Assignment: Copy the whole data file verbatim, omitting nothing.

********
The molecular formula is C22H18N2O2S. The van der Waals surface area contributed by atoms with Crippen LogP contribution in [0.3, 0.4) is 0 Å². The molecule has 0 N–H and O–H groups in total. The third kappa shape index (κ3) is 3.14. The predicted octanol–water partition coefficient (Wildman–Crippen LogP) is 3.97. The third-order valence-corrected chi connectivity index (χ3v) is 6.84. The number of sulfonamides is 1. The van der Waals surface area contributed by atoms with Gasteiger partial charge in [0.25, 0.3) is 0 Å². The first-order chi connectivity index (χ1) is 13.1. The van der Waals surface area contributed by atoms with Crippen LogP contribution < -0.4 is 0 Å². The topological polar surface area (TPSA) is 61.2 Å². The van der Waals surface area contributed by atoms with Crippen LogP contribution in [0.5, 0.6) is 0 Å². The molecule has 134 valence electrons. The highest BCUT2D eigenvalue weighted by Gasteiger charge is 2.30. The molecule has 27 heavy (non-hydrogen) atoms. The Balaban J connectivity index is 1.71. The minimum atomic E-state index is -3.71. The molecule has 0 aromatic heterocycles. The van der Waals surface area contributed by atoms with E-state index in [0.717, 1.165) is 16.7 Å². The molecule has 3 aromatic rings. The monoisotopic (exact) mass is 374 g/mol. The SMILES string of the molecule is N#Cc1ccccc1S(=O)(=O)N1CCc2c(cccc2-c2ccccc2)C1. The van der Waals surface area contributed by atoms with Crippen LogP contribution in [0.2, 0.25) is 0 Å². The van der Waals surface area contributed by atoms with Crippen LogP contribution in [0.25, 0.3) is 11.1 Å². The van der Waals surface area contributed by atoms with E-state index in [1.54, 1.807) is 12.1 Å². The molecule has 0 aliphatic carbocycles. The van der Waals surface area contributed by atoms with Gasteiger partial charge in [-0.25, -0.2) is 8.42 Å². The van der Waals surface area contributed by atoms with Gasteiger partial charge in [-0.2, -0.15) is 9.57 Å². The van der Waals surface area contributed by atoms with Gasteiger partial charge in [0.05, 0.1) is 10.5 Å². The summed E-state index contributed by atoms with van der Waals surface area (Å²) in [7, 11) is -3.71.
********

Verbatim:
The molecular formula is C22H18N2O2S. The van der Waals surface area contributed by atoms with Crippen LogP contribution in [0.3, 0.4) is 0 Å². The molecule has 0 N–H and O–H groups in total. The third kappa shape index (κ3) is 3.14. The predicted octanol–water partition coefficient (Wildman–Crippen LogP) is 3.97. The third-order valence-corrected chi connectivity index (χ3v) is 6.84. The number of sulfonamides is 1. The van der Waals surface area contributed by atoms with Gasteiger partial charge in [0.25, 0.3) is 0 Å². The first-order chi connectivity index (χ1) is 13.1. The van der Waals surface area contributed by atoms with Crippen LogP contribution < -0.4 is 0 Å². The topological polar surface area (TPSA) is 61.2 Å². The van der Waals surface area contributed by atoms with Crippen LogP contribution in [0.5, 0.6) is 0 Å². The molecule has 134 valence electrons. The highest BCUT2D eigenvalue weighted by Gasteiger charge is 2.30. The molecule has 27 heavy (non-hydrogen) atoms. The Balaban J connectivity index is 1.71. The minimum atomic E-state index is -3.71. The molecule has 0 aromatic heterocycles. The van der Waals surface area contributed by atoms with E-state index in [0.717, 1.165) is 16.7 Å². The molecule has 3 aromatic rings. The monoisotopic (exact) mass is 374 g/mol. The SMILES string of the molecule is N#Cc1ccccc1S(=O)(=O)N1CCc2c(cccc2-c2ccccc2)C1. The van der Waals surface area contributed by atoms with Crippen LogP contribution in [0.2, 0.25) is 0 Å². The van der Waals surface area contributed by atoms with Crippen LogP contribution in [0.25, 0.3) is 11.1 Å². The van der Waals surface area contributed by atoms with E-state index in [1.54, 1.807) is 12.1 Å². The molecule has 0 aliphatic carbocycles. The van der Waals surface area contributed by atoms with Gasteiger partial charge in [-0.25, -0.2) is 8.42 Å². The van der Waals surface area contributed by atoms with Gasteiger partial charge in [-0.2, -0.15) is 9.57 Å². The van der Waals surface area contributed by atoms with Gasteiger partial charge in [0.05, 0.1) is 10.5 Å². The summed E-state index contributed by atoms with van der Waals surface area (Å²) in [7, 11) is -3.71.